An unprecedented catalogue of sanctions has proved to be a powerful weapon in hobbling the Russian economy in response to Vladimir Putin’s unprovoked invasion of Ukraine. And the threat of ensnaring Chinese companies in their web has restrained Beijing’s backing for its ally.
But sanctions lose their bite if your adversary is woven into the global supply chain. And that’s what China has done this century — it’s moved up the value chain from socks to robots. Beijing has stepped up efforts to nurture innovative small and mid-sized enterprises, hoping some will become indispensable to multinational companies.
The so-called “little giants” initiative is not new — it goes back more than a decade. But it was in 2018, after the trade war between the U.S. and China heated up, that Beijing began to seriously push this program. The government picked up the pace last year, offering 10 billion yuan ($1.6 billion) in grants and subsidies, as well as new financing channels. The new Beijing Stock Exchange, launched in November, is designed to help fund innovative SMEs.
As of 2021, China has recognized 4,762 little giants, with 74% in manufacturing and another 20% in scientific research and technology services, according to data compiled by HSBC Holdings Plc. It plans to spot 3,000 more this year.
These little giants are nothing like big tech behemoths such as Alibaba Group Holding Ltd. or Tencent Holdings Ltd., whose businesses span from social media, cloud computing to e-commerce. They are highly specialized. For instance, Beijing-based ForwardX Robotics, which recently raised $31 million from a series C funding round, makes robots for warehouses and logistics companies. They aim to burrow deep in the global supply chain.
To be sure, the West is willing to take a hit to make a point. The U.S.-sanctioned Huawei Technologies Co., which once spent $11 billion a year on its suppliers. However, when the risk of disruption is too great, cold feet can ensue.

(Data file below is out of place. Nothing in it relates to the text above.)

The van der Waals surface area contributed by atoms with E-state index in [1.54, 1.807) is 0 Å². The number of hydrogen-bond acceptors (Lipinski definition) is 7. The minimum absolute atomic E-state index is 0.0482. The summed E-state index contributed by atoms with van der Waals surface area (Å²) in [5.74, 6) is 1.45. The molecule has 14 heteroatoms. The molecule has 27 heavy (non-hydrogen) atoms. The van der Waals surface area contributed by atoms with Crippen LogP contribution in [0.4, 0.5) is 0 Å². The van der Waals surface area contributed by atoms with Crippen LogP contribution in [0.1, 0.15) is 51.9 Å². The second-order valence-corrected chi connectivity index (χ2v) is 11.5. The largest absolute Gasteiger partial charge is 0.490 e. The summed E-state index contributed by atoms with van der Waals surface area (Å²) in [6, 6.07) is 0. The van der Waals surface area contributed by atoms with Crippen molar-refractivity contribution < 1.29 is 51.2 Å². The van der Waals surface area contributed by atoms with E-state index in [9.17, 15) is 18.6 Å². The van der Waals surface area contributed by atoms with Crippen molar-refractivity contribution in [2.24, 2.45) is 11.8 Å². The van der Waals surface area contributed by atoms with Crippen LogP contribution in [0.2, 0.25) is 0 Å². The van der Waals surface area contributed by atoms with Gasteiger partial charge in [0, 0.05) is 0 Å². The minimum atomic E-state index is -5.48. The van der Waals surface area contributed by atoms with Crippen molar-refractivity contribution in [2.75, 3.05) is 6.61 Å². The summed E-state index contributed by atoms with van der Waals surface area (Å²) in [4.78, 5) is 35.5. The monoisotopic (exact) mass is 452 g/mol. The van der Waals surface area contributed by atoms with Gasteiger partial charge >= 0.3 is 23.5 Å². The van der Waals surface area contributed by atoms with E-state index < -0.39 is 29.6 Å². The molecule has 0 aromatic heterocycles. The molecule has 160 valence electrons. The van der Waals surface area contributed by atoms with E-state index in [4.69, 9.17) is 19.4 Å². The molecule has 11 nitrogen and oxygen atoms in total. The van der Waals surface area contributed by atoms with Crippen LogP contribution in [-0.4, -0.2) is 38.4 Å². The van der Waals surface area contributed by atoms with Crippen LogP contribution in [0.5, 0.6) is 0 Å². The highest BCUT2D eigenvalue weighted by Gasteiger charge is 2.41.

Even when it comes to Putin’s Russia. While the Treasury sanctioned oligarch Alisher Usmanov, detaining his yachts and private jets, they exempted his businesses, many of which are important inputs to manufacturing. His companies supply half of the world’s merchant hot briquetted iron, a raw material for steel production. Officials worry that acting against Usmanov could drive up metals prices, the Wall Street Journal reported. After all, inflation already hit 7.9%, the highest since the 1970’s OPEC oil embargo.
By the same token, will the Treasury want to sanction a Chinese firm that is an essential supplier to American businesses such as Apple Inc.? Sanctions are meant to inflict damage on your adversary, not on yourself. While behind on semiconductors and aerospace, Chinese firms are already leading forces in electric-vehicle batteries, machine tools and robotics, according to Gavekal Dragonomics, a research firm.
U.S. sanctions have clearly damaged some of China’s tech ambitions. Huawei’s 29% slide in revenue last year was testament to that. But they also forced Beijing’s policy makers to shore up their economic vulnerabilities. These days, by thinking little, they are actually aiming big.
China Risks Getting Snagged by Russia Sanctions: Shuli Ren
EU vs China: Is There Even a Global Marketplace?: Lionel Laurent
Ukraine War Hastens Move to Private Markets: Mohamed El-Erian
This column does not necessarily reflect the opinion of the editorial board or Bloomberg LP and its owners.
Shuli Ren is a Bloomberg Opinion columnist covering Asian markets. She previously wrote on markets for Barron’s, following a career as an investment banker, and is a CFA charterholder.
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